Editor’s note: At the beginning of a new year, many people make resolutions. This article reminds us that a Christian’s enduring primary resolution must be “to follow God’s call for my life.” Louise Johnson also offers wise counsel on how we might encourage one another in discovering and following the vocation or calling God issues to each believer. —Michael Cooper-White
For most of my years working in the church, I’ve enjoyed the privilege of walking with others as they discern God’s calling in their lives. Daily I’ve heard profound stories of faith punctuated by the need for certainty. Nearly all with whom I have worked would give themselves over to a life of service if they could be sure it was the exact thing to which God was calling them.
What I learned from listening to others wrestle with the Spirit’s elusive pursuit is that vocational discernment is messy work, filled with mystery and ambiguity. It’s a journey toward the cross, an invitation to die to the self and to live for the other. The mysterious and countercultural nature of vocational discernment makes it challenging work.
In recent years, vocational discernment often has taken on a formulaic quality. Driven by a misused quote from theologian Frederick Buechner’s book Wishful Thinking: A Theological ABC (Harper and Row, 1973), vocational discernment has become a matter of plotting coordinates on a spiritual graph and finding the job best suited for us. “The place God calls you to is the place where your deep gladness and the world’s deep hunger meet,” Buechner wrote.
And we’re off and running. To discover our deepest gladness, we take spiritual gifts inventories and poll our closest advisers. To discover the world’s deep hunger, we survey the cultural and political landscape around us. We find the logical intersection of these points and, voila, we have an answer to one of the deepest mysteries into which our Creator invites us.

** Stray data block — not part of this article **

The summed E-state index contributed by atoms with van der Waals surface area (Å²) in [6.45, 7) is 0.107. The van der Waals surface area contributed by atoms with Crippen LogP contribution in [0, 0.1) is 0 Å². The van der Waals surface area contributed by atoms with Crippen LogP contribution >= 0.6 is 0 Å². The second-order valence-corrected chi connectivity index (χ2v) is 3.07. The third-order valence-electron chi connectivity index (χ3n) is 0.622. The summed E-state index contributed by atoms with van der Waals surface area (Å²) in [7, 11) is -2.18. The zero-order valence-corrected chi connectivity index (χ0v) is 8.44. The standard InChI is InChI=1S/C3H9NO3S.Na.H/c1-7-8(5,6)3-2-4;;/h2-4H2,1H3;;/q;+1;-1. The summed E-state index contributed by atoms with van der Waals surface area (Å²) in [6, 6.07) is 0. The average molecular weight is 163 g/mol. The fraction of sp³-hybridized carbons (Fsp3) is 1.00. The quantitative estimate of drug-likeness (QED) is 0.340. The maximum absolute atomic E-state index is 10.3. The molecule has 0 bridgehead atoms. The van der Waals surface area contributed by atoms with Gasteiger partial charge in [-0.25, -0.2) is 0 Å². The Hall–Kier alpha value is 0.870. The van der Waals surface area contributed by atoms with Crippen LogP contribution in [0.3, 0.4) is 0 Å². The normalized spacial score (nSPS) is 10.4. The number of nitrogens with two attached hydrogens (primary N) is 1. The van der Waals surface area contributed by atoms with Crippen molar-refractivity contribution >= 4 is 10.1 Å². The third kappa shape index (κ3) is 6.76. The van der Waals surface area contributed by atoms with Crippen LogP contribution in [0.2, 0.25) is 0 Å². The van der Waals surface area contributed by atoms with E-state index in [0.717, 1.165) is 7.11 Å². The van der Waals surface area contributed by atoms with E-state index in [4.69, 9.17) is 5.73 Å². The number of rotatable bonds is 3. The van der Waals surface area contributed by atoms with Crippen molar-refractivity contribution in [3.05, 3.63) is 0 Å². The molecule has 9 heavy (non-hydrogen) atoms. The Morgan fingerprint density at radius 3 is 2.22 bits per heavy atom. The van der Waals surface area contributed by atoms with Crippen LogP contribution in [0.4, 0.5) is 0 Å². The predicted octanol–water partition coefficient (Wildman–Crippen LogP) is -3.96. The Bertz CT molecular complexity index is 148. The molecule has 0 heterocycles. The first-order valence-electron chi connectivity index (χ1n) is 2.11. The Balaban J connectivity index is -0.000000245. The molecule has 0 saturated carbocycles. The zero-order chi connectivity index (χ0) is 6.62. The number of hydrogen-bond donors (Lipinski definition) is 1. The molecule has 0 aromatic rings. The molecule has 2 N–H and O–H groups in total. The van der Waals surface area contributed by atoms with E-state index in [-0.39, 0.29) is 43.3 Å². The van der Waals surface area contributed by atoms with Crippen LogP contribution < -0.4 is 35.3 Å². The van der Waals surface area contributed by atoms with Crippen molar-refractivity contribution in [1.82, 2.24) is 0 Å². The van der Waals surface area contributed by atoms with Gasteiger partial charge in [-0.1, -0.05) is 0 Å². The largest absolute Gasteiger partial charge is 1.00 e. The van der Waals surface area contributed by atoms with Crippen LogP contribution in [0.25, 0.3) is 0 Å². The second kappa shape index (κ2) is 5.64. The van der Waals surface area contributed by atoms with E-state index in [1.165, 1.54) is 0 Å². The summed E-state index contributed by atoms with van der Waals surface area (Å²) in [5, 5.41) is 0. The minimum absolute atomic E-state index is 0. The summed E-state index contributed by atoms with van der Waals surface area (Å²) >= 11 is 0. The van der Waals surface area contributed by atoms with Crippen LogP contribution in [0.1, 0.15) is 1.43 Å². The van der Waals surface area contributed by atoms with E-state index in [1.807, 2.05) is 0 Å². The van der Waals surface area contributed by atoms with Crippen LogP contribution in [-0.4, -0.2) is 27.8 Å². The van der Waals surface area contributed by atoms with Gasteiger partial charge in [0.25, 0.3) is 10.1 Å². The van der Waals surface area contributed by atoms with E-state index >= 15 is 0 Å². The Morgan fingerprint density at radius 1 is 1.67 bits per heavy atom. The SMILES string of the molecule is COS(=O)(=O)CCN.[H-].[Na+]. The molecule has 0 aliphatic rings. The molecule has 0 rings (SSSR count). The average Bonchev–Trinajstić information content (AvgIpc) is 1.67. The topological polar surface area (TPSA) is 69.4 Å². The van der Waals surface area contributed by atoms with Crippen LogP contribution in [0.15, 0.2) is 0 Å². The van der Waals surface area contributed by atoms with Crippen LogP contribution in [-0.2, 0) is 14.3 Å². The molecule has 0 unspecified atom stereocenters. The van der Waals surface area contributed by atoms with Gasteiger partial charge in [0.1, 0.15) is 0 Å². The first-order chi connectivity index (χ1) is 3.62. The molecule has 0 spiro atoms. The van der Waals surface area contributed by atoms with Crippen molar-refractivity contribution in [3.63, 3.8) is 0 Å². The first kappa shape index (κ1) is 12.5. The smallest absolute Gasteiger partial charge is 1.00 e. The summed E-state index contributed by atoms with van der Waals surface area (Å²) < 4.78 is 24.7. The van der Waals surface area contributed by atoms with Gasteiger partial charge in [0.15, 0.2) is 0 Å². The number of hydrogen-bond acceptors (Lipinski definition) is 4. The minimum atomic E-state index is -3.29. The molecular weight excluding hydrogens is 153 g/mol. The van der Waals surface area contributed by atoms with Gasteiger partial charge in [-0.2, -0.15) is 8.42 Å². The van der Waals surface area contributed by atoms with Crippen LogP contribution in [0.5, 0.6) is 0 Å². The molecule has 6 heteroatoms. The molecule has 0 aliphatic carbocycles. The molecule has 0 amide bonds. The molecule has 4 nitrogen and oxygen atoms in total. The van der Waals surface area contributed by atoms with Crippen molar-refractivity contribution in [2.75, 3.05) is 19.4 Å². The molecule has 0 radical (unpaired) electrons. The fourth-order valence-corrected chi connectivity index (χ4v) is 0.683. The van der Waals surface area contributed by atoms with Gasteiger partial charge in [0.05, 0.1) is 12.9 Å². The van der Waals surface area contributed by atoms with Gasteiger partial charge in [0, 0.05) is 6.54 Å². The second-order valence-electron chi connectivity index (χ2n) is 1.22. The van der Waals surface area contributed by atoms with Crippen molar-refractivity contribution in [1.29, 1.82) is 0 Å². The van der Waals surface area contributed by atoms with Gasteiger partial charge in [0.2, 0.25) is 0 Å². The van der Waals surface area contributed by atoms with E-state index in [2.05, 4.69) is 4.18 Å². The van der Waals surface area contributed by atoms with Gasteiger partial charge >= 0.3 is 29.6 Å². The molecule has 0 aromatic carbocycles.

Except that engaging holy mysteries doesn’t produce answers. Instead, it yields transformation. Mysteries invite us into deeper relationship with the Creator and those whom we are called to serve. And through these relationships, God transforms us. Rather than plots on a graph, transformation entails the reframing of a question, making peace with a difficult decision, exercising patience in times of uncertainty. Unexpectedly, God often calls an ill-equipped, unsuspecting servant (like Moses, Mary, Jonah, Paul).
Stewarding the mystery
So how do we steward the mystery of vocation?
‘For several years I worked with colleagues on a project supported by the Lilly Endowment Inc. Project Connect’s mission was to work with young adults in vocational discernment.
One of our initiatives was to host vocational exploration retreats where participants came together to hear fellow travelers reflect on their own story, the biblical story and theological themes about holy callings. They engaged in small group conversations, often led by young adult seminarians. They did some writing and reflecting in a journal tailor-made for the event. We often centered the work around Buechner’s quote, offering participants a lovely rubric by which to organize their thinking and future.
It was a strong model and our initial retreats were well-attended and well-received. But as time wore on, registration for these events tapered off. Searching for a better way to engage people in search of their life’s callings, we turned to a pastor with a long track record of success working with young adults. He suggested that we leave behind all of the story-telling, well-informed presentations and small group conversations. “Engage them in discerning their vocation by serving,” he counseled.